Book Review: The Stranger by Harlan Coben

Ivdel’ By | December 29, 2015

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While reading “The Stranger” I wasn’t exactly indulging in its beautiful words or delicious sentences, but I pulled straight into the plot from chapter one in a way that left me no other choice but to continue. A blissful family man attending a boring suburban life even when suddenly a stranger whispers something about the man’s wives in his ear, a single sentence, but it was enough to turn the poor unsuspecting man’s life upside down and send him down a long dangerous path.

Who would have known that words could be so menacing?

The book plays on a person’s most primal fear, the unknown. How well do you know the people in your life, how well indeed? How can you be certain that there are no secrets kept from you, year in and year out? Is it even possible not to keep secrets in a relationship, any relationship? And how devastating might they be? If you’ve known everything there is to know, every hidden secret, do you think life would be better, or are secrets kept for a reason?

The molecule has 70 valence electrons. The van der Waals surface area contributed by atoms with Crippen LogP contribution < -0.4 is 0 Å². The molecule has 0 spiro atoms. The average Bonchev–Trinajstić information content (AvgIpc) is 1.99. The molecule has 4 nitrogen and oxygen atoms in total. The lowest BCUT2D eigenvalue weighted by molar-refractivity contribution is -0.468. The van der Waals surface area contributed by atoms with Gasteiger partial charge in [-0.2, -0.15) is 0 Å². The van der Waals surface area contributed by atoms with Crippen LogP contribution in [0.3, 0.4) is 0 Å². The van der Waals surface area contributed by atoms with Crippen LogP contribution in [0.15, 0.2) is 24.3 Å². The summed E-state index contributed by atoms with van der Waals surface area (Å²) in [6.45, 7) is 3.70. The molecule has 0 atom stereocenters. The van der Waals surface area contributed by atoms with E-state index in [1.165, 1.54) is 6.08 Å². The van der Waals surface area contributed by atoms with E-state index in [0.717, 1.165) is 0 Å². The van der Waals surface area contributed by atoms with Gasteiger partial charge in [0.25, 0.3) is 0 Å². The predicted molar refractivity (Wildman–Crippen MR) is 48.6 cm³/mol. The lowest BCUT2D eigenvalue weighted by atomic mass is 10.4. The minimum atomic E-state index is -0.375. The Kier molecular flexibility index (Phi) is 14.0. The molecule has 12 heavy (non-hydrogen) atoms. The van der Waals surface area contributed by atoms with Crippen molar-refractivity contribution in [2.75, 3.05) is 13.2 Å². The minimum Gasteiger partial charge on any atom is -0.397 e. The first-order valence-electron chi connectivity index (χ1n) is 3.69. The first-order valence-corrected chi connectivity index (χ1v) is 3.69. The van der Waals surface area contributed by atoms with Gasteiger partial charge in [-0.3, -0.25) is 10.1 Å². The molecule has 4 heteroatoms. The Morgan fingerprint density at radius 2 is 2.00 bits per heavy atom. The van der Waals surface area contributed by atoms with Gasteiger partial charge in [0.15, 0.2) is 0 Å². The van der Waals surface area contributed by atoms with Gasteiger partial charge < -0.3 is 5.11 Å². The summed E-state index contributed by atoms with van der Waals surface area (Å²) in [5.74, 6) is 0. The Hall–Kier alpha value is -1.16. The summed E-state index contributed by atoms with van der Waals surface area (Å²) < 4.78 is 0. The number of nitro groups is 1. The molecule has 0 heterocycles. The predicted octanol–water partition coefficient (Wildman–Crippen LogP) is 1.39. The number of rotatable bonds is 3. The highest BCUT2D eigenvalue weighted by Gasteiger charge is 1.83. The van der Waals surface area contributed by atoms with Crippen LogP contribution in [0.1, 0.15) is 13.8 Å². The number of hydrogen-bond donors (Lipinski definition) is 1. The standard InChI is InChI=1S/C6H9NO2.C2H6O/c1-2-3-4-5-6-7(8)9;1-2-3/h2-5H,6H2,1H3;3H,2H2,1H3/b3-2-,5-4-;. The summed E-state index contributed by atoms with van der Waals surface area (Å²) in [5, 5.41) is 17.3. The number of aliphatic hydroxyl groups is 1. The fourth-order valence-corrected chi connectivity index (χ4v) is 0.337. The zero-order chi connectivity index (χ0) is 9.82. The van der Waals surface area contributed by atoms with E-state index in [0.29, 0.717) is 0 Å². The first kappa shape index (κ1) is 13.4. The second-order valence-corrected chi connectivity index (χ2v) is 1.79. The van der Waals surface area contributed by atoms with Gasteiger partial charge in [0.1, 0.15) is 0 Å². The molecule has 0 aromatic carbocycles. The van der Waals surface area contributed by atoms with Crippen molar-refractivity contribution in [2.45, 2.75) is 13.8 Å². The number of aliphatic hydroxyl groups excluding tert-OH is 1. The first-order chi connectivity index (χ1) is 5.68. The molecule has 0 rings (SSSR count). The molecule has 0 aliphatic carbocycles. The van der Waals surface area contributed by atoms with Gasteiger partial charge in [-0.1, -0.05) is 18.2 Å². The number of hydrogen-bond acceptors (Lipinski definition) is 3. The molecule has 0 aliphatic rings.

The plot of the mystery unfurls quickly, its the speed of which that kept me hanging on the pages of the book, unwilling to let go. Though there were too many names and too many characters for my liking, I’ve come to resent books with more than a handful of characters now, and though the description of “fights” and “sports” were too detailed to the point of being bored, I do admit that I’ve skipped a few pages, I did like the very unlikely turn of events on the last few pages and when the truth was finally exposed I was satisfied. No cheesy conclusions, no sugar coated endings, its only the truth and the consequences one must live with when secrets are exposed.

I would recommend this book for a quick yet interesting read. It would be excellent for reading when, say, you are commuting on a train or running errands and you need a book to make you look forward to passing your time, waiting. Be warned, once you pick it up you will not want to put it down until you know what the stranger meant, really and truly.


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